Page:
"... How it compares to other conflicts: In Syria, it’s not really a Sunni-Shite divide; it’s more a divide between those who want to live in a nominally secular state and those who want to live in a Sunni Islamist state. In Libya, there was certainly an Islamist element in the opposition to Gadhafi, but you don’t really have the kind of sectarian divide in Libya or Egypt that you do in Syria.The geopolitical context of the Syrian conflict is also different. Syria, in the end, is more geopolitically important than, say, Libya or Yemen. That’s one reason the Assad regime has enjoyed more international support than Gadhafi did in Libya. The United States was able to get a UN Security Council resolution authorizing an intervention in Libya in March 2011. Russia and China abstained on that resolution, letting it go through, but both came to believe that the United States and its partners have abused this resolution. Moscow and Beijing quickly concluded that letting the Libya resolution through had been a mistake—a mistake they were determined not to repeat where Syria is concerned.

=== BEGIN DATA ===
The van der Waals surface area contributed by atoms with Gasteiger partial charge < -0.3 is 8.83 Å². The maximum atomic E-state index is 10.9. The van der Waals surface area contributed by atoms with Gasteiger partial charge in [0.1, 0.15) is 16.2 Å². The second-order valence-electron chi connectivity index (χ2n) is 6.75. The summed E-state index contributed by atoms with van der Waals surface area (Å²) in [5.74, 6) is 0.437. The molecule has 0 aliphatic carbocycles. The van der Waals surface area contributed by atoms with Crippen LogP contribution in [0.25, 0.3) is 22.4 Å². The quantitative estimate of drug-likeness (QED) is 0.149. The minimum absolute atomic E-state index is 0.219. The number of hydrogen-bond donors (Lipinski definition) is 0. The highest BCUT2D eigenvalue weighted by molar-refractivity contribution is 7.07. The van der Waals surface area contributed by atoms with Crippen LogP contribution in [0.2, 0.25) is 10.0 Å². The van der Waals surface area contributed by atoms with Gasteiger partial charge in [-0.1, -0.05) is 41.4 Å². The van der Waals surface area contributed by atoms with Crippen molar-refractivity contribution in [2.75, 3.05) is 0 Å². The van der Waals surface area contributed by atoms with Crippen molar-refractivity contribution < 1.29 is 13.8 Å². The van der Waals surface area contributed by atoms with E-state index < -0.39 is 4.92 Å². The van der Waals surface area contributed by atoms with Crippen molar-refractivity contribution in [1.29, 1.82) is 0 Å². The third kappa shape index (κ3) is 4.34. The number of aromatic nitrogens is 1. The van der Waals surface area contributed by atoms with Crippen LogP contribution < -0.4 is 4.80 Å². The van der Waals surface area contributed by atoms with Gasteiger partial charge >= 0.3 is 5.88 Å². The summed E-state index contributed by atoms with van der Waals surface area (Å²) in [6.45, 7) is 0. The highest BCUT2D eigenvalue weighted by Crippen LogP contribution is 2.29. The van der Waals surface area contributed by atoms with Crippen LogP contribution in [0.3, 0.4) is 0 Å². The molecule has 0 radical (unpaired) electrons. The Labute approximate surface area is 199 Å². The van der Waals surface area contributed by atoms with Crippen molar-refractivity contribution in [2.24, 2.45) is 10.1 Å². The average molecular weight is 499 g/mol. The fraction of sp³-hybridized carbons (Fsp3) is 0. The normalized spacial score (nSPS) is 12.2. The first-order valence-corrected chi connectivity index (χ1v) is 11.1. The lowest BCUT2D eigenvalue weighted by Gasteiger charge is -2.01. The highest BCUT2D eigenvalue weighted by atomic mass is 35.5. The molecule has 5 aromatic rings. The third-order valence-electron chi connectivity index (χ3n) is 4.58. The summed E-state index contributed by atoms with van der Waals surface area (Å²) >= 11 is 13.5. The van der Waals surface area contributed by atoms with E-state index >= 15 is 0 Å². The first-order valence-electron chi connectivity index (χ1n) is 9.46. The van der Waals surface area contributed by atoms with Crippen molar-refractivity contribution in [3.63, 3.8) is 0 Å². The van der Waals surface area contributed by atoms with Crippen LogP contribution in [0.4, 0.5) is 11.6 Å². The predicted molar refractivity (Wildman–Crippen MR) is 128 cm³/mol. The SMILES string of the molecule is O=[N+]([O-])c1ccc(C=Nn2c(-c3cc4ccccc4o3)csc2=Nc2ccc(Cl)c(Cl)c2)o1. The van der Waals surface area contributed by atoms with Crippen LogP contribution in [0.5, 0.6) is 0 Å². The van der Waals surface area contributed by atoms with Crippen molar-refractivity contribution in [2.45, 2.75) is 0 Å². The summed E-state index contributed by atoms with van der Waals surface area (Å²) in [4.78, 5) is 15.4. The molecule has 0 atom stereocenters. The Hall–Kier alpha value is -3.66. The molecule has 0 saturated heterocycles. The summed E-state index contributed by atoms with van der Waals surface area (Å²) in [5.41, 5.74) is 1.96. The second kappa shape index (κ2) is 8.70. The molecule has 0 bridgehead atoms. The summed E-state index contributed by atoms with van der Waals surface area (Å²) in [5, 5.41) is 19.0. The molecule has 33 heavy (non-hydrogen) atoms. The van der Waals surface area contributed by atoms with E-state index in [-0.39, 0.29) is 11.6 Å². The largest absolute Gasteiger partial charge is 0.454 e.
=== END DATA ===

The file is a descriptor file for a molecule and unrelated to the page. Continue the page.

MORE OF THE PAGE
Where the United States stands: It was extremely foolish for Obama to say in August 2011 that “Assad must go,” because it means that the United States cannot be serious about conflict resolution in Syria. Likewise, it was foolish for Obama to draw his “red line” about chemical weapons use during his reelection campaign. So when chemical weapons were used in Syria in August this year, Obama was trapped by his own rhetoric. He said he would use force, but of course, the UN Security Council wouldn’t endorse it. The Arab League, NATO and the British Parliament wouldn’t endorse it. And it soon became apparent that, because of public opposition, even Congress wasn’t going to endorse it. Since then, the US has really not had a coherent Syria policy. Supporting the opposition has failed. Only a diplomatic resolution, which the United States can’t seriously support because of Obama’s August 2011 remarks, will work.
What Happens Next: Assad will continue to strengthen his position on the ground. But as long as Saudi money and weapons get to the opposition groups, they will be able to continue a campaign—and so the violence will go on. The only way out is diplomacy aimed at a political settlement between Assad and the opposition. Until the Obama administration is willing to walk back from some of the positions it has taken regarding Assad and is willing to push allies like Saudi Arabia to halt the flow of weapons to oppositionists, it will be difficult to get a serious political process going. In the absence of a serious political process, the violence could go on for a very long time."